We’re closer than we were before to meeting our financial goals.   Our student loans are monstrous since the hubby went to two expensive art schools.  But we’ve managed to free up over $1000 a month in ‘free income’ so we don’t foresee our student loans taking more than 3 yrs since we are saving up for a bigger home and cash funding a new business.

We’re not sure what we will do once we’re completely debt free other than screaming it from the mountain tops!  Once we are rid of this consumer debt we are going to focus on funding our savings to the max and our retirement accounts too so we can retire early.  We also plan on giving more than what we give now to charities. It’s really important to us to give back when you are finally able to do so.

The Too Thrifty Chicks and the Operation Do Better Clique celebrate Christina and David and we look forward to your mountain top celebration! That is going to be one heck of a party!


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Body Art and Green Jeans: Resisting Temptation

Guest Contributor: Valerie V. Reed

Anyone who knows me well knows I have a fascination with all things involving ink. Yes. I’m the tattoo’d teacher and proud.

Last tattoo...isn't it pretty?!

Last tattoo…isn’t it pretty  I’m thrifty when it comes to almost everything I spend money on. Tattoos are the exception. I have 11 (or is it 12? I lose count!) and they range from $50 for the itty-bitty stars behind my ear to $350 for the cherry blossom tribal on my thigh.

It’s been over a year since I last went under the needle so it’s time for another…*sigh*… but I can’t. What I want is too big, too expensive and simply does not fit in my Total Money Makeover budget. That makes me kind of sad, but I’ve had to keep it in perspective. I could easily take the $400 out of my savings and splurge. I could rationalize the expense and convince myself that it’s something that will last a lifetime (literally), so it’s worth the money. But I’m not going to do that this time. I GOT GOALS! And my goal is to get from under the credit card debt that I’ve been buried in for way too long. But I know me. I’ll obsess over this next one until I get it. So I’m giving myself 6 months. In June I will have paid off two of the cards that I’m taking on in my money makeover. If I’ve met that goal and I still am obsessing over tattoo #12 (or 13?) in June, then I’ll treat myself. Win-win situation for me!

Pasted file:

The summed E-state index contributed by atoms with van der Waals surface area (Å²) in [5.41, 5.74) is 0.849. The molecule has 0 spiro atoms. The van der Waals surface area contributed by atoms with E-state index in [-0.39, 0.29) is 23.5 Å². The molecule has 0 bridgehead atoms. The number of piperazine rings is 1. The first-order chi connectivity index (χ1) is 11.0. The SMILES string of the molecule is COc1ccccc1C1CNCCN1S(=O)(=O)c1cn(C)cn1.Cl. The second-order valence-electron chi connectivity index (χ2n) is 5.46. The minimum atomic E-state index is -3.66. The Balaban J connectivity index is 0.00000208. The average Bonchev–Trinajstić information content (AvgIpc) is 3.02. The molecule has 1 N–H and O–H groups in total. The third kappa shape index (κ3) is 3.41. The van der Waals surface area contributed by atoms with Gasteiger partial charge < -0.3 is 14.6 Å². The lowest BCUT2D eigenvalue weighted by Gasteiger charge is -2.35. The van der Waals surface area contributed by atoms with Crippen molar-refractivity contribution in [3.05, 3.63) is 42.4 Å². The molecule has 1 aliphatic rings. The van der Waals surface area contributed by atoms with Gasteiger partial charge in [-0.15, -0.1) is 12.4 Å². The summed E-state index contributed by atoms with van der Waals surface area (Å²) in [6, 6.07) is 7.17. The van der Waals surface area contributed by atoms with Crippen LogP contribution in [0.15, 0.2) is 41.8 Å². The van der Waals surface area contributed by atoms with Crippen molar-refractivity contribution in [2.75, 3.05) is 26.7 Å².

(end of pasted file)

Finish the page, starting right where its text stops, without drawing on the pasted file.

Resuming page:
Last big shopping trip before the spending fast

Last big shopping trip before the spending fast

My next tattoo is a big temptation, but there are small, everyday temptations too. A few weeks ago I went into Marshall’s to make a specific purchase. They have earbuds for $3.99, and I needed some new ones. This particular store has been renovated and the bright lights and pretty colors of the new clothes sucked me in. I was immediately drawn to a pair of emerald-green skinny jeans and an animal print puffy vest. I wasn’t in there for clothes though. It was all about $3.99 earbuds, and they didn’t even have any in stock! I had a proud moment though. Instead of doubling back to get the jeans and the vest so I could feel good leaving out of there with a bag, I left empty-handed.

One thing my Total Money Makeover has shown me is that I’m stronger than I once thought I was resisting temptation. It’s only been a month but I’m doing pretty good. I got goals! I keep telling myself that. For the last 30 days I’ve forced myself to think about every single penny I spend. No ink. No green skinny jeans. No animal print puffy vest. I’m asking myself, “Do I really need that?” and often times the answer is “No, you really don’t.”